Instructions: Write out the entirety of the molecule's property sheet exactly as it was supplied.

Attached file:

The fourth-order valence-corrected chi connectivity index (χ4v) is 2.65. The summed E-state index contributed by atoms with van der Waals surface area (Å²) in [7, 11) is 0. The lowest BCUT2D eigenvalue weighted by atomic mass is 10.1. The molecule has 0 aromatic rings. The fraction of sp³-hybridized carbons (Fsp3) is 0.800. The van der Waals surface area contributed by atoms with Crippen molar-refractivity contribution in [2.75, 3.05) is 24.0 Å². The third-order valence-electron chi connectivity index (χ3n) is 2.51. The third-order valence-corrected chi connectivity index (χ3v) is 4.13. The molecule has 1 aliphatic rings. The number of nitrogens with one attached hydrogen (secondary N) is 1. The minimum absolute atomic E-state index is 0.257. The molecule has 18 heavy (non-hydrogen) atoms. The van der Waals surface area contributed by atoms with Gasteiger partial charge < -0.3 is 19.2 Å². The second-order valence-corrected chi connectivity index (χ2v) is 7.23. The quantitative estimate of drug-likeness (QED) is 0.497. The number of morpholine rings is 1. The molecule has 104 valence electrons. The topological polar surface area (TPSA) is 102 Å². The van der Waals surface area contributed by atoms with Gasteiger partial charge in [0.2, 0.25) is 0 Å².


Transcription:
The fourth-order valence-corrected chi connectivity index (χ4v) is 2.65. The summed E-state index contributed by atoms with van der Waals surface area (Å²) in [7, 11) is 0. The lowest BCUT2D eigenvalue weighted by atomic mass is 10.1. The molecule has 0 aromatic rings. The fraction of sp³-hybridized carbons (Fsp3) is 0.800. The van der Waals surface area contributed by atoms with Crippen molar-refractivity contribution in [2.75, 3.05) is 24.0 Å². The third-order valence-electron chi connectivity index (χ3n) is 2.51. The third-order valence-corrected chi connectivity index (χ3v) is 4.13. The molecule has 1 aliphatic rings. The number of nitrogens with one attached hydrogen (secondary N) is 1. The minimum absolute atomic E-state index is 0.257. The molecule has 18 heavy (non-hydrogen) atoms. The van der Waals surface area contributed by atoms with Gasteiger partial charge < -0.3 is 19.2 Å². The second-order valence-corrected chi connectivity index (χ2v) is 7.23. The quantitative estimate of drug-likeness (QED) is 0.497. The number of morpholine rings is 1. The molecule has 104 valence electrons. The topological polar surface area (TPSA) is 102 Å². The van der Waals surface area contributed by atoms with Gasteiger partial charge in [0.2, 0.25) is 0 Å².